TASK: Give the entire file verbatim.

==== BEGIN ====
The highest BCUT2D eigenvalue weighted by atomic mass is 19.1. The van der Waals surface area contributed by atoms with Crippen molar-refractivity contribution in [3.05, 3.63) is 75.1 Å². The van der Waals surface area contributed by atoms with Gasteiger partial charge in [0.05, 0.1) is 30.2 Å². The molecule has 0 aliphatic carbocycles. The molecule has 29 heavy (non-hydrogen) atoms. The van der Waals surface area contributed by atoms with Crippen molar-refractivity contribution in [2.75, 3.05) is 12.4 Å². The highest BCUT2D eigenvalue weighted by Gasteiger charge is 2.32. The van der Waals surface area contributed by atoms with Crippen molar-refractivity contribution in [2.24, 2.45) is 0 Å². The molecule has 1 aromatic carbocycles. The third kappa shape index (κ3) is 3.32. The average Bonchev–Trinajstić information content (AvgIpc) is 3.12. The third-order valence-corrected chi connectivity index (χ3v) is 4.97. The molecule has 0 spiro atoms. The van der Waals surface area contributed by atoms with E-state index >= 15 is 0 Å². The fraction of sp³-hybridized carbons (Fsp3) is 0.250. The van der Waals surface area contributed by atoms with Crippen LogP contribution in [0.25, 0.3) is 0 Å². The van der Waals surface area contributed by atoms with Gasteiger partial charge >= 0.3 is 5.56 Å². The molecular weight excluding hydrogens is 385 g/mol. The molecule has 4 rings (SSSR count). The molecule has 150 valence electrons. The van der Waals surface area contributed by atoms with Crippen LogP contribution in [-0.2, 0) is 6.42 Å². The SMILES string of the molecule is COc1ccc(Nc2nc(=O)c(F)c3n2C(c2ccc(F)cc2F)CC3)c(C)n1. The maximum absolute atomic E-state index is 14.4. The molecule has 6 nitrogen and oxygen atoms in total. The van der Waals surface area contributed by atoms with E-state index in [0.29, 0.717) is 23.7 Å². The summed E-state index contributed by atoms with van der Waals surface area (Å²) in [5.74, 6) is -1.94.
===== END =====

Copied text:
The highest BCUT2D eigenvalue weighted by atomic mass is 19.1. The van der Waals surface area contributed by atoms with Crippen molar-refractivity contribution in [3.05, 3.63) is 75.1 Å². The van der Waals surface area contributed by atoms with Gasteiger partial charge in [0.05, 0.1) is 30.2 Å². The molecule has 0 aliphatic carbocycles. The molecule has 29 heavy (non-hydrogen) atoms. The van der Waals surface area contributed by atoms with Crippen molar-refractivity contribution in [2.75, 3.05) is 12.4 Å². The highest BCUT2D eigenvalue weighted by Gasteiger charge is 2.32. The van der Waals surface area contributed by atoms with Crippen molar-refractivity contribution in [2.24, 2.45) is 0 Å². The molecule has 1 aromatic carbocycles. The third kappa shape index (κ3) is 3.32. The average Bonchev–Trinajstić information content (AvgIpc) is 3.12. The third-order valence-corrected chi connectivity index (χ3v) is 4.97. The molecule has 0 spiro atoms. The van der Waals surface area contributed by atoms with E-state index >= 15 is 0 Å². The fraction of sp³-hybridized carbons (Fsp3) is 0.250. The van der Waals surface area contributed by atoms with Crippen LogP contribution in [0.25, 0.3) is 0 Å². The van der Waals surface area contributed by atoms with Gasteiger partial charge >= 0.3 is 5.56 Å². The molecular weight excluding hydrogens is 385 g/mol. The molecule has 4 rings (SSSR count). The molecule has 150 valence electrons. The van der Waals surface area contributed by atoms with Crippen LogP contribution in [-0.2, 0) is 6.42 Å². The SMILES string of the molecule is COc1ccc(Nc2nc(=O)c(F)c3n2C(c2ccc(F)cc2F)CC3)c(C)n1. The maximum absolute atomic E-state index is 14.4. The molecule has 6 nitrogen and oxygen atoms in total. The van der Waals surface area contributed by atoms with E-state index in [0.29, 0.717) is 23.7 Å². The summed E-state index contributed by atoms with van der Waals surface area (Å²) in [5.74, 6) is -1.94.